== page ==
Chair Yoga: Gentle, Effective Exercise for Osteoarthritis Pain

The first randomized, controlled study to observe the effects of Chair Yoga on osteoarthritis reports many benefits for people with joint pain and stiffness. Learn more about the study and how you can reduce pain exercising in a seated position.

chair yoga for joint painNew study finds many benefits for people suffering from osteoarthritis. Results of the study showed pain reduction was nearly 10 times greater for Chair Yoga participants than for health education participants that did not engage in exercise. Osteoarthritis (OA), the most common form of arthritis in people over the age of 25, can make routine tasks like dressing and walking, extremely painful. The hallmark of OA is pain, stiffness, and swelling from the degeneration of the cartilage and bones within a joint. The knees, hips, and hands are most frequently affected and the Centers for Disease Control and Prevention reports that 30 million people in the US have the condition.

Also, known as degenerative joint disease, OA often develops gradually and—depending on the severity of the problem—can limit range of motion and result in disability if significant pain and stiffness occur. Although painful swollen joints can make movement challenging, the best way to treat the symptoms and delay the progression of OA is with regular exercise.

If you have OA and avoid exercise because you’re worried about exacerbating the pain or getting injured, you may be making the problem worse.  Exercise is essential for improving joint function and reducing pain. For best results, the CDC recommends 30 minutes of moderate physical activity 5 times a week. (Note: the 30 minutes can be broken down into shorter sessions throughout the day if that works better for your lifestyle.)

If exercise is not a part of your daily routine, you may want to start with a modified form of yoga known a Chair Yoga. As the name suggests, Chair Yoga takes place in a chair so there’s no getting up and down from a yoga mat on the floor. It is a gentle style of an ancient practice that incorporates many of the mind-body benefits of traditional yoga, including stress relief and improved strength and flexibility.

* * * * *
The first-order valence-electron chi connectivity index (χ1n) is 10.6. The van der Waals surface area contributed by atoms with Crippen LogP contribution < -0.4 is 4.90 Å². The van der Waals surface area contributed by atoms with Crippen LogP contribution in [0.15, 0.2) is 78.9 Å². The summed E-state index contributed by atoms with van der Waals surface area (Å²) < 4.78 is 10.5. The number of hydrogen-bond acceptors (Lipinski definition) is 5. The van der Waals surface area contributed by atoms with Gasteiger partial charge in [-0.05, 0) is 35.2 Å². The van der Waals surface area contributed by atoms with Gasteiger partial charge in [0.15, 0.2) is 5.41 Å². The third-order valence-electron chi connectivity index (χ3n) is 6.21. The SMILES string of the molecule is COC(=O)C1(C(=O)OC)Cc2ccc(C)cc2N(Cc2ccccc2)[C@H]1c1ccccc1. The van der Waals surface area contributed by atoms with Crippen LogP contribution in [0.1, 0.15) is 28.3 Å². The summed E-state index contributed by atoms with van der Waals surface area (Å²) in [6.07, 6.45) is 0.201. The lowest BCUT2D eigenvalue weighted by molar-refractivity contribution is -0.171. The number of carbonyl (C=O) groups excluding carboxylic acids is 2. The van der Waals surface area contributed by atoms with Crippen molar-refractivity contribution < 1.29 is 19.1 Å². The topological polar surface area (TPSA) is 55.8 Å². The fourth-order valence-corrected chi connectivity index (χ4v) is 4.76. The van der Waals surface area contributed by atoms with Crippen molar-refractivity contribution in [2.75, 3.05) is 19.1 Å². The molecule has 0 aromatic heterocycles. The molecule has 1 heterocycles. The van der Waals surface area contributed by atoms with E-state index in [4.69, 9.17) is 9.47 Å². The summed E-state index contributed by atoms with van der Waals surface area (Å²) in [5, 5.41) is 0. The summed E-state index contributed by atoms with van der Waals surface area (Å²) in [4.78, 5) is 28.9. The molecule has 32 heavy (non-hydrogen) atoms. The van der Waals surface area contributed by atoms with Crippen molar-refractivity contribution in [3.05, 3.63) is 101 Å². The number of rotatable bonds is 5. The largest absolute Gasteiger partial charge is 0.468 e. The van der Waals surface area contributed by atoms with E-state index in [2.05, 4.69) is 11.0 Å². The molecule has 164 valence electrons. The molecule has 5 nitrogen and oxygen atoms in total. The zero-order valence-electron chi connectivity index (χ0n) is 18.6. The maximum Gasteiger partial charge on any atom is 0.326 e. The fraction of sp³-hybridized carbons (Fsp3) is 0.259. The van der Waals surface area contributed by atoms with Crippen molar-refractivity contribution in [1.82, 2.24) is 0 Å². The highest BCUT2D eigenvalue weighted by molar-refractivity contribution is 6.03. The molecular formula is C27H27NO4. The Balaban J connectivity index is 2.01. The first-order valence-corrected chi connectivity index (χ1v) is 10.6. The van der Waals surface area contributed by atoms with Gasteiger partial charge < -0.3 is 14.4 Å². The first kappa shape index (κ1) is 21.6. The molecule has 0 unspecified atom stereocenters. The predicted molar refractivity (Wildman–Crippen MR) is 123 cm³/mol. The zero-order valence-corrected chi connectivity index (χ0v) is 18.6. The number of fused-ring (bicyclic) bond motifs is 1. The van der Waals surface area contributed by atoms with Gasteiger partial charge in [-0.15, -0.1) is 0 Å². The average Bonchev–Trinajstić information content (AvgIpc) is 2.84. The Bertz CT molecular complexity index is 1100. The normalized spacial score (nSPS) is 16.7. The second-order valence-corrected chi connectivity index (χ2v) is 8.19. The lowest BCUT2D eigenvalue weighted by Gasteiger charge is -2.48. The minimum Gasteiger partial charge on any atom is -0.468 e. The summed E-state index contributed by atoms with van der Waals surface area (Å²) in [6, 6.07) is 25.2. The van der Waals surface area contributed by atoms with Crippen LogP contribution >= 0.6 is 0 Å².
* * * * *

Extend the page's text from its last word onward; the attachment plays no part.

Chair Yoga Relieves OA Pain, Study Says

A recent study published in the Journal of American Geriatrics Society tested the effects of Chair Yoga on osteoarthritis1 and found it to be a safe and effective alternative pain management solution for aging adults with the condition. The study specifically examined Sit ‘N’ Fit Chair Yoga, developed by Kristine Lee for an earlier pilot study of Chair Yoga. This type of exercise can be performed either sitting in a chair, or using the chair for balance.

The 131 adults included in the study, age 65 and older, were assigned to either Sit ‘N’ Fit Chair Yoga or a health education program. Study participants attended 45-minute sessions twice weekly for 8 weeks. Pain, pain interference, gait speed, fatigue, and functional ability were measured at the end of the study. Chair Yoga showed a significantly greater decrease in pain and pain interference both at the completion of the study and 3 months later. The decrease in pain interference was nearly 10 times as great for Chair Yoga participants than it was for health education participants.

Chair Yoga participants also saw reductions in fatigue and improvements in gait speed. The primary aim of Sit ‘N’ Fit Chair Yoga is to provide a safe form of yoga that can be practiced by anyone while providing the same benefits of traditional yoga for pain management. 

How Chair Yoga Reduces Joint Pain

For many patients with osteoarthritis, yoga is the preferred exercise modality. In a meta-analysis of 18 different studies, yoga was found to be more effective in reducing pain than “conventional exercise” for osteoarthritis.2